George Calvert intended to found the colony of Maryland, a legacy carried out by his son.
George Calvert, the first Baron of Baltimore, ought to be more widely known as a Catholic founder of the United States.
Born just 40 years after the excommunication of King Henry VIII, Calvert himself has a storied past and political career. Although raised in a Catholic home, Calvert discarded the faith to pursue university studies and to advance in the King’s favor. Having taken an oath of allegiance (required by law), he was married in the Church of England, where his children were also baptized. At one point, he served on an investigatory committee to Ireland, which advocated for further religious compulsion and the suppression of Catholic schools.
James’s successor, Charles I, made it clear that he would not afford Calvert due esteem. Consequently Calvert resigned from his post (he had been one of England’s secretaries of state) and converted to Catholicism.
Devotion to his reclaimed faith, and a desire to grow his nascent fortune, led Calvert to turn his hopes to the New World. However, he found in England’s young colonies the same penal laws and raw opposition to Catholicism that he had known in England.
It was then that Calvert turned to Charles I and asked for a charter to found a new colony.
Calvert died two months before his charter was granted. His son, however, took up his father’s mantle and established a colony, Maryland, where all religious men could practice the faith of their conscience.
The tale of the Baron of Baltimore is just one example of the devotion of American Catholics, from the outset, to the cause of religious liberty. The United States has a storied, but proud, history of religious freedom, one that must be known and treasured today.
Did you know it was once illegal to be a Catholic priest in NYC?
These rights, which include the right to worship publicly, to educate our children and our fellow citizens according to the dictates of conscience, to serve the poor and vulnerable, belong to the fabric of our religious freedom.
These rights have been contested throughout the history of Catholic America. Whether we’re considering the intolerance Calvert found in Virginia in 1629—which prompted him to seek a charter to found his own colony—the anti-Catholic efforts of the Know Nothing “nativist” party, which persecuted Catholic immigrants in the 1850s, or the Klu Klux Klan of the 1920s. which claimed Catholics and Jews were un-American, American Catholics have consistently argued for religious tolerance and freedom.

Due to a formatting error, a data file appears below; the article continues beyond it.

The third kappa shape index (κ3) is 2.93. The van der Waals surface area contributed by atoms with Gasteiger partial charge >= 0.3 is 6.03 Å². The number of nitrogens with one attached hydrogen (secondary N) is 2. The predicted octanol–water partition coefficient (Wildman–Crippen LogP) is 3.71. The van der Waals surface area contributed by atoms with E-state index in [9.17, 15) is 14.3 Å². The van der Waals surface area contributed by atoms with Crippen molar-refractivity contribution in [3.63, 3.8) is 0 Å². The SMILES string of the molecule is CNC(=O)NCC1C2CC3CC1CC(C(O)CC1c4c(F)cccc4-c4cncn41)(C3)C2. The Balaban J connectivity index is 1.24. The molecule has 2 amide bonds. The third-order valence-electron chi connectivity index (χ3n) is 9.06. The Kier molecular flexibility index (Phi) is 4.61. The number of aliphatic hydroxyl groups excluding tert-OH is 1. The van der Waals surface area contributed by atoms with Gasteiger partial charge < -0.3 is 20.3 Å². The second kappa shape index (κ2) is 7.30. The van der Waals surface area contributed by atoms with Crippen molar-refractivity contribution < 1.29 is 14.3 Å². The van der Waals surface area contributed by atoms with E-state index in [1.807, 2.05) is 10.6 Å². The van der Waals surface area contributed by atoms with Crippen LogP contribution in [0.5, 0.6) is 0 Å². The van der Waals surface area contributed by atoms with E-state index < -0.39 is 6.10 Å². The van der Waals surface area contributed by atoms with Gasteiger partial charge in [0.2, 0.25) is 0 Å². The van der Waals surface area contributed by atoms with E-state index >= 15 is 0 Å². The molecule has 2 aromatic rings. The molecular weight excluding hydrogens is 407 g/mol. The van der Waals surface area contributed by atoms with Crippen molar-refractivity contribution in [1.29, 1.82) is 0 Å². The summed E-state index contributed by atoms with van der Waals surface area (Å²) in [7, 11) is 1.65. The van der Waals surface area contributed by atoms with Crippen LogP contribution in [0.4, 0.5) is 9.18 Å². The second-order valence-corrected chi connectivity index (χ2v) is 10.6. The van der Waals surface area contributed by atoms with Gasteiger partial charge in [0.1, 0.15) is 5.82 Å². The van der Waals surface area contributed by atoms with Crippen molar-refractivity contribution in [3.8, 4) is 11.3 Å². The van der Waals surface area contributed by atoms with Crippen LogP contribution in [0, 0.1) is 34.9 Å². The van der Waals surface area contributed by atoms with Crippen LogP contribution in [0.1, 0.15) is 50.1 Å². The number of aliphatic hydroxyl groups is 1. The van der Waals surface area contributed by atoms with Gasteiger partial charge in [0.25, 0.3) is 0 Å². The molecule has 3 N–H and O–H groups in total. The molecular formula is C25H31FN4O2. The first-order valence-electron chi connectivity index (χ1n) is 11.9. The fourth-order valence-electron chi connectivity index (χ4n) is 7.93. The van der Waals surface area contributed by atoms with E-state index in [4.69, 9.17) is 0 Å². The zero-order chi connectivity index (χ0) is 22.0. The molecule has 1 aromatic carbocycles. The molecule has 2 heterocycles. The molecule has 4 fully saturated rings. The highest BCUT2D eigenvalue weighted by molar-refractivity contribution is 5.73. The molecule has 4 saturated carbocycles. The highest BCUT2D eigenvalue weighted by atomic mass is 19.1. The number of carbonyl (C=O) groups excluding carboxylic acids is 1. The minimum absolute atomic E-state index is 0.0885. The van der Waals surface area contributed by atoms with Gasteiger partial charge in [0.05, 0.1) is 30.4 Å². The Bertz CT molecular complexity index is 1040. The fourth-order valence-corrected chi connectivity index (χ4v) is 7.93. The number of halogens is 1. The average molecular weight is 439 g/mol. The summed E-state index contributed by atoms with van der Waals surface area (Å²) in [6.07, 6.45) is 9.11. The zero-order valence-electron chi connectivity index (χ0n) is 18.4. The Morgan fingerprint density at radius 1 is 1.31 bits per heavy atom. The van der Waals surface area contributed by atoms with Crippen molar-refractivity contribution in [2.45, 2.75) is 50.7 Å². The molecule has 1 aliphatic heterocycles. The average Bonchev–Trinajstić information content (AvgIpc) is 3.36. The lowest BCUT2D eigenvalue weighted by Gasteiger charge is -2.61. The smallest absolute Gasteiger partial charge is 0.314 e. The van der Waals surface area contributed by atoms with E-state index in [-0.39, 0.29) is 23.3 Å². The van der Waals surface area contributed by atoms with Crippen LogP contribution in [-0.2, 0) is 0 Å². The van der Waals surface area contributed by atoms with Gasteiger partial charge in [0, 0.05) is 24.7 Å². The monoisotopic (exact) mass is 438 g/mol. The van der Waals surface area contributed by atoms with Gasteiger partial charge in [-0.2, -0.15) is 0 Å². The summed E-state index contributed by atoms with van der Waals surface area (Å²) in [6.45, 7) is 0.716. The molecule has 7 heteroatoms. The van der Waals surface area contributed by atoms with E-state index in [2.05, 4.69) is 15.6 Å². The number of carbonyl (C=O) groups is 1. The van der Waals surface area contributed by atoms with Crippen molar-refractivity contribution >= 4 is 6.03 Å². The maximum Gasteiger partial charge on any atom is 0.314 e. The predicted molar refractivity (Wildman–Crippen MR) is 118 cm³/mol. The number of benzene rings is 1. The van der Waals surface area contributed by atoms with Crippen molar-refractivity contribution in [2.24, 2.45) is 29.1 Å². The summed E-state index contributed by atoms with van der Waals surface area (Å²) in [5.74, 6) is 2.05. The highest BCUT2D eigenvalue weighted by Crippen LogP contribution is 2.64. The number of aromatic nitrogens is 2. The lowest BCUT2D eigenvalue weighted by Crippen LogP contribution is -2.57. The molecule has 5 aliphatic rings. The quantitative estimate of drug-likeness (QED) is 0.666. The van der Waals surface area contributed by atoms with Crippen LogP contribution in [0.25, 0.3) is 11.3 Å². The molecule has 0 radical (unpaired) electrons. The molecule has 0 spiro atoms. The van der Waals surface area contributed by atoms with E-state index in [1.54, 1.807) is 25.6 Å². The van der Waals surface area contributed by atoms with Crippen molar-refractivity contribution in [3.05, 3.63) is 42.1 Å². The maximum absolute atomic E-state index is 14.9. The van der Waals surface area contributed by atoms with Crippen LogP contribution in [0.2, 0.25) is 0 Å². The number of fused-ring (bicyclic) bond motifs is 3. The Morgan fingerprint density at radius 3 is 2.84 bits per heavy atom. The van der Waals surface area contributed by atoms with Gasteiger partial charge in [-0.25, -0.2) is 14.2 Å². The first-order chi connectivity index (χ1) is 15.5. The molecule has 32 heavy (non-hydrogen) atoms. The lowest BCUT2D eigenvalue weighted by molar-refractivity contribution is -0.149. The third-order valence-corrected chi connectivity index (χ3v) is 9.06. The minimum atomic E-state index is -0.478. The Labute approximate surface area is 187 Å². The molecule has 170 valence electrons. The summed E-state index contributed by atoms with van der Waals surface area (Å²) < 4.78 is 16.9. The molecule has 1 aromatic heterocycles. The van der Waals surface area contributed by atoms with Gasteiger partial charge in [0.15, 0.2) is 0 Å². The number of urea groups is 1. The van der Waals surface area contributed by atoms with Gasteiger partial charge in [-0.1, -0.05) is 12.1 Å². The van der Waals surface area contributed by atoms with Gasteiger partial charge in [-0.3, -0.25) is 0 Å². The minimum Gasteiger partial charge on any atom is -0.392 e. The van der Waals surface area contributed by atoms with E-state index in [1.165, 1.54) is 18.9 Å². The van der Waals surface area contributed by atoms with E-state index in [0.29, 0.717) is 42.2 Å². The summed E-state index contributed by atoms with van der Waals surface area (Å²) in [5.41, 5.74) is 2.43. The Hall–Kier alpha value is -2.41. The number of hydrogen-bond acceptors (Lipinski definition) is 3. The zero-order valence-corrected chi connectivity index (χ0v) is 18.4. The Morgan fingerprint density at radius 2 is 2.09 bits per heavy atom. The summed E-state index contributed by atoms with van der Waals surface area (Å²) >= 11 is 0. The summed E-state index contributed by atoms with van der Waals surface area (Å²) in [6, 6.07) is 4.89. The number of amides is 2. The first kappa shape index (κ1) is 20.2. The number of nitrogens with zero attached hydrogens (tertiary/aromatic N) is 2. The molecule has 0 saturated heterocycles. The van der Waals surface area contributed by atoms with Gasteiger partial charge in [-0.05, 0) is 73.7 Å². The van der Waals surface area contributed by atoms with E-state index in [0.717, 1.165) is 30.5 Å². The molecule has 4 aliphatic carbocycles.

Such has been the promise of our nation. The First Amendment to The Constitution guarantees that “Congress shall make no law respecting an establishment of religion, or prohibiting the free exercise thereof.”
Since George Calvert, Catholics have sought this refuge in the United States. Tired and worn, Catholics have arrived on American soil looking to worship God and serve the common good by our way of life.
The Statue of Liberty offers such a promise. Standing guard over New York Harbor, she declares, “Give me your tired, your poor, / Your huddled masses yearning to breathe free, / The wretched refuse of your teeming shore.”
With all the freedoms found in the United States, the greatest freedom is undoubtedly the freedom to believe. In the end, it is only faith that allows the troubled soul to breathe free.
That freedom, found in Christ, is the rest tired hearts long for. Today, Jesus promises that true freedom in the Gospel, saying, ““Come to me, all you who labor and are burdened, and I will give you rest. Take my yoke upon you and learn from me, for I am meek and humble of heart; and you will find rest for yourselves. For my yoke is easy, and my burden light.”
May the United States always offer the freedom the first Baron of Baltimore sought.
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